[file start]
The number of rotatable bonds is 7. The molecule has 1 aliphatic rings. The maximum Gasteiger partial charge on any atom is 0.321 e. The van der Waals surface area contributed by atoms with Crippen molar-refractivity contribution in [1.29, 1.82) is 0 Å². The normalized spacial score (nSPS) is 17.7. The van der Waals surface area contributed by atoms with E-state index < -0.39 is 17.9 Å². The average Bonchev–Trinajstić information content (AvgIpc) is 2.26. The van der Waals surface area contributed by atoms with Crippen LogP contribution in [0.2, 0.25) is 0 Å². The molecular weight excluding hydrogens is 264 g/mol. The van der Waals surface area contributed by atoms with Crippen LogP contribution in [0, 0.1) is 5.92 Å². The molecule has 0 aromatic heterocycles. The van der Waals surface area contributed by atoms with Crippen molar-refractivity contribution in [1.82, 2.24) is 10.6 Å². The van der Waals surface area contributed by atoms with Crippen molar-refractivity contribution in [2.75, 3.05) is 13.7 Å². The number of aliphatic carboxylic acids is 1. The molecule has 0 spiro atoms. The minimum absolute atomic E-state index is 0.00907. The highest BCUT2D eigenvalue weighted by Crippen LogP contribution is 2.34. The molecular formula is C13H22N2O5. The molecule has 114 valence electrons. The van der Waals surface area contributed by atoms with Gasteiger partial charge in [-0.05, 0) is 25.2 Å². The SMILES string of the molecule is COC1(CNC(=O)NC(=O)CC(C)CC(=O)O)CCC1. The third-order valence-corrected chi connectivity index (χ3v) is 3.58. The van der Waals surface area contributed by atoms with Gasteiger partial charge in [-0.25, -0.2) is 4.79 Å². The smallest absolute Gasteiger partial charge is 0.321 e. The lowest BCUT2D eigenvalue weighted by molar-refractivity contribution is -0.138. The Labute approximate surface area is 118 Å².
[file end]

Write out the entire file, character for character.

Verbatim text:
The number of rotatable bonds is 7. The molecule has 1 aliphatic rings. The maximum Gasteiger partial charge on any atom is 0.321 e. The van der Waals surface area contributed by atoms with Crippen molar-refractivity contribution in [1.29, 1.82) is 0 Å². The normalized spacial score (nSPS) is 17.7. The van der Waals surface area contributed by atoms with E-state index < -0.39 is 17.9 Å². The average Bonchev–Trinajstić information content (AvgIpc) is 2.26. The van der Waals surface area contributed by atoms with Crippen LogP contribution in [0.2, 0.25) is 0 Å². The molecular weight excluding hydrogens is 264 g/mol. The van der Waals surface area contributed by atoms with Crippen LogP contribution in [0, 0.1) is 5.92 Å². The molecule has 0 aromatic heterocycles. The van der Waals surface area contributed by atoms with Crippen molar-refractivity contribution in [1.82, 2.24) is 10.6 Å². The van der Waals surface area contributed by atoms with Crippen molar-refractivity contribution in [2.75, 3.05) is 13.7 Å². The number of aliphatic carboxylic acids is 1. The molecule has 0 spiro atoms. The minimum absolute atomic E-state index is 0.00907. The highest BCUT2D eigenvalue weighted by Crippen LogP contribution is 2.34. The molecular formula is C13H22N2O5. The molecule has 114 valence electrons. The van der Waals surface area contributed by atoms with Gasteiger partial charge in [-0.05, 0) is 25.2 Å². The SMILES string of the molecule is COC1(CNC(=O)NC(=O)CC(C)CC(=O)O)CCC1. The third-order valence-corrected chi connectivity index (χ3v) is 3.58. The van der Waals surface area contributed by atoms with Gasteiger partial charge in [-0.25, -0.2) is 4.79 Å². The smallest absolute Gasteiger partial charge is 0.321 e. The lowest BCUT2D eigenvalue weighted by molar-refractivity contribution is -0.138. The Labute approximate surface area is 118 Å².